These kind of approaches do not work in every context, and will inevitably meet resistance from some students and academics. We have to make the case that far from trivialising education, playful learning makes it richer, more purposeful, and more useful for life after education.

Playful learning is not an easy option. It is more academically challenging, making students less reliant on rote learning and established ideas. To embrace playful learning, we need to create more opportunities for students to fail safely and focus on the development of intrinsic motivation, passion and curiosity. Crucially, we must radically rethink how, and why, we assess our students.

The ConversationNicola Whitton, Professor in Education, Manchester Metropolitan University

This article was originally published on The Conversation. Read the original article.

4 Replies to “The importance of play: what universities can learn from preschools”

  1. Great article. Gives pause for thinking. But REALLY … while some teachers may understand the value of this approach in post secondary education it is PSE administrators that really need to understand this as well and this would require a cultural shift in education towards hiring people who understand the value of such an approach. While PSE administrators ‘talk’ about how important creativity and risk-taking is … one merely needs to look at the hiring choices and see that innovative/creative types – and especially risk-takers – are NOT typically hired because … well these people take risks and risks have liability issues and … let’s just carry on like we are and hope that no one sees that we are NOT preparing our students for the world to come … we are preparing them for a world that was.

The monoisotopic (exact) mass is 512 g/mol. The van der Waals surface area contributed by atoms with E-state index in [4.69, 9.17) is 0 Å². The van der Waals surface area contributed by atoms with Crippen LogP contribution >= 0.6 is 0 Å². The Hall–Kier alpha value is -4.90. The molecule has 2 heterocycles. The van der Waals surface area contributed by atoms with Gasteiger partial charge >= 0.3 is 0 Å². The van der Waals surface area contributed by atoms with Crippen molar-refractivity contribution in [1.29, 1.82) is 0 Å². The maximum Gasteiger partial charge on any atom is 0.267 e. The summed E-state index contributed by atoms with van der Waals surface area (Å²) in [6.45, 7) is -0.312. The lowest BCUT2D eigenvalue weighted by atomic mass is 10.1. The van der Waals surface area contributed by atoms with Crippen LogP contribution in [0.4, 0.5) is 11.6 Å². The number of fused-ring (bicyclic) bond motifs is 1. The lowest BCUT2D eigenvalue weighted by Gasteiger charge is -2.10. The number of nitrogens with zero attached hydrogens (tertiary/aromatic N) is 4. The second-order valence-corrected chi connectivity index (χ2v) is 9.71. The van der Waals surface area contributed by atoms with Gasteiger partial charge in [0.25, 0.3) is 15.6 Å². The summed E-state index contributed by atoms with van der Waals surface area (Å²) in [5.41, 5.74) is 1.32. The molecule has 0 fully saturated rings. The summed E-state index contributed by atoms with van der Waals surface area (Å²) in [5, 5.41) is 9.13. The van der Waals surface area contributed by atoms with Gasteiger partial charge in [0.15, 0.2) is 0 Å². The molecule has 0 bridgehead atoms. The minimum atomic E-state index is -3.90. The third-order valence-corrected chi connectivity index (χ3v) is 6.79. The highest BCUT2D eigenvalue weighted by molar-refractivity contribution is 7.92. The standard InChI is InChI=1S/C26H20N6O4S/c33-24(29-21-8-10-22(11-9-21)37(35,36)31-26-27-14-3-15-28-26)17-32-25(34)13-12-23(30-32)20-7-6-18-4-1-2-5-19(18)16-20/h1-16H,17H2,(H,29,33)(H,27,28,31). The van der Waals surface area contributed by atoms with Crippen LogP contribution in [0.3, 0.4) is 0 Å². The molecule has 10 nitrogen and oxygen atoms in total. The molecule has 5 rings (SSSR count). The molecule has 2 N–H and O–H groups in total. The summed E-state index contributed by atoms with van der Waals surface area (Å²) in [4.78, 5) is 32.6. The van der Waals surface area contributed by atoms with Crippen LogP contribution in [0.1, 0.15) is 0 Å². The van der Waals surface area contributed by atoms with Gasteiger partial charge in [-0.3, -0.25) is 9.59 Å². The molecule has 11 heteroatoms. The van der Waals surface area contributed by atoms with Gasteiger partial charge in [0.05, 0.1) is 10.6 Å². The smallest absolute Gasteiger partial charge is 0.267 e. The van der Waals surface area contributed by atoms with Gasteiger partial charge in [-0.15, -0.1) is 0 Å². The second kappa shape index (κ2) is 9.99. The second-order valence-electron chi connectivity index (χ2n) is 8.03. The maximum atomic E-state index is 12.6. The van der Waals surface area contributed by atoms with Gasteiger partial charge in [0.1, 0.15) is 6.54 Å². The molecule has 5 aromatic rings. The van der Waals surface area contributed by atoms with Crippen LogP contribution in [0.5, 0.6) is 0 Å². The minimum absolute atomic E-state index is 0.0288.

New administrators and new teachers/professors should have the real world experience, knowledge and WILLINGNESS AND ABILITY TO CREATE AND TO TAKE RISKS. And maybe there should be an assessment of new hires based on their ability to encourage playful learning.

    And we need this NOW because I’m guessing that within ten years or so – with more AI applied to human interactions and more on-screen education (so that schools and maybe even students can save a lot of money) – the world of this future will have fewer human jobs in ALL industries. Those who create jobs and opportunities will be of the highest value to a society that will be burdened by maintaining a gargantuan social infrastructure serving those people who are unable to create and take risks: the permanent ‘leisure class’.

    Games and playful learning open up many creative and problem-solving possibilities. And maybe schools should be investing in high level games and simulations … but it needn’t be just the obvious tactical playing and simulation exercises. Envisioning, Imagineering, Remote Viewing (past, present and future) and other creative endeavors could re-invent the World!

    This article should be a beacon. It only touches the tip of an enormously huge understanding of pedagogy that is missed by most in the educational industry – except those who see vast amounts of effortless – EFFORTLESS – learning taking place in the lower levels of our educational system. When we begin to apply the gaming process to all facets of learning – all STEM and even Liberal Arts … then our doctors and lawyers and physicists and artists will have the capacities to not only take risks but to envision possible futures BEYOND the risks. And I believe we need that.

    Thank you for the article.

  2. All work and no play makes Jack a dull boy.It is prudent to consider the fact that play boosts student morale, evokes excitement and a need to achieve in whatever they are involved in.I appreciate the message shared, there is more in the education system than pure assessment and tests based on the level of education and subjects studied.
    Schools need to adapt a robust system that supports inclusion, creativity, problem-solving skills and hard skills that equip them for the external world.

  3. I have long admired your work as it inspires me to even learn more on education matters. Playing is crucial in ensuring there is seamless learning while reducing boredom in our classrooms.
    You are to be commended for the great work you are doing.